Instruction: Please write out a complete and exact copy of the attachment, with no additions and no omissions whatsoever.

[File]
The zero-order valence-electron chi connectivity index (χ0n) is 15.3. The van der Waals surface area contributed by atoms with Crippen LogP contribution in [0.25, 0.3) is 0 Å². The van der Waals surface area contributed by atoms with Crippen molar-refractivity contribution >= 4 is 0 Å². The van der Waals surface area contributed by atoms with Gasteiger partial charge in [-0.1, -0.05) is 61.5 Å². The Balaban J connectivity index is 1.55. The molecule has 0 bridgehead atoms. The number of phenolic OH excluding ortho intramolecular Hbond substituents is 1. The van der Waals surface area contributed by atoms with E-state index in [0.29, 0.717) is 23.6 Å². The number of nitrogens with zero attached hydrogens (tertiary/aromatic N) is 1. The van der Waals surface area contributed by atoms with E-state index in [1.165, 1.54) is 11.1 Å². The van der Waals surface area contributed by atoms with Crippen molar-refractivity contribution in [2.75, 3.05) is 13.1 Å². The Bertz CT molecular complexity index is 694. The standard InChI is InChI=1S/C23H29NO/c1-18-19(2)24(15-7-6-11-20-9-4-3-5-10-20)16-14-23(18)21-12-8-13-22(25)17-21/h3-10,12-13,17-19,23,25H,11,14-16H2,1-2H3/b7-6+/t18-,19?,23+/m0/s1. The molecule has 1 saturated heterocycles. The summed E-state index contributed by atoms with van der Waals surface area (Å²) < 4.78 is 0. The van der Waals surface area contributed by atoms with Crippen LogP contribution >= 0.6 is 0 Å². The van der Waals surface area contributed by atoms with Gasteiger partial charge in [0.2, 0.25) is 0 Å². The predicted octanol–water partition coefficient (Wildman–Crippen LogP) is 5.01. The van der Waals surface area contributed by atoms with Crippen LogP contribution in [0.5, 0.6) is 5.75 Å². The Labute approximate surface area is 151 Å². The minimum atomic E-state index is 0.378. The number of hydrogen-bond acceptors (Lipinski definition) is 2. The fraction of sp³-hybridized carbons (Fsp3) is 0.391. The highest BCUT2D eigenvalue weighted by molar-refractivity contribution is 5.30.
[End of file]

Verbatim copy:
The zero-order valence-electron chi connectivity index (χ0n) is 15.3. The van der Waals surface area contributed by atoms with Crippen LogP contribution in [0.25, 0.3) is 0 Å². The van der Waals surface area contributed by atoms with Crippen molar-refractivity contribution >= 4 is 0 Å². The van der Waals surface area contributed by atoms with Gasteiger partial charge in [-0.1, -0.05) is 61.5 Å². The Balaban J connectivity index is 1.55. The molecule has 0 bridgehead atoms. The number of phenolic OH excluding ortho intramolecular Hbond substituents is 1. The van der Waals surface area contributed by atoms with E-state index in [0.29, 0.717) is 23.6 Å². The number of nitrogens with zero attached hydrogens (tertiary/aromatic N) is 1. The van der Waals surface area contributed by atoms with E-state index in [1.165, 1.54) is 11.1 Å². The van der Waals surface area contributed by atoms with Crippen molar-refractivity contribution in [2.75, 3.05) is 13.1 Å². The Bertz CT molecular complexity index is 694. The standard InChI is InChI=1S/C23H29NO/c1-18-19(2)24(15-7-6-11-20-9-4-3-5-10-20)16-14-23(18)21-12-8-13-22(25)17-21/h3-10,12-13,17-19,23,25H,11,14-16H2,1-2H3/b7-6+/t18-,19?,23+/m0/s1. The molecule has 1 saturated heterocycles. The summed E-state index contributed by atoms with van der Waals surface area (Å²) < 4.78 is 0. The van der Waals surface area contributed by atoms with Crippen LogP contribution >= 0.6 is 0 Å². The van der Waals surface area contributed by atoms with Gasteiger partial charge in [0.2, 0.25) is 0 Å². The predicted octanol–water partition coefficient (Wildman–Crippen LogP) is 5.01. The van der Waals surface area contributed by atoms with Crippen LogP contribution in [0.5, 0.6) is 5.75 Å². The Labute approximate surface area is 151 Å². The minimum atomic E-state index is 0.378. The number of hydrogen-bond acceptors (Lipinski definition) is 2. The fraction of sp³-hybridized carbons (Fsp3) is 0.391. The highest BCUT2D eigenvalue weighted by molar-refractivity contribution is 5.30.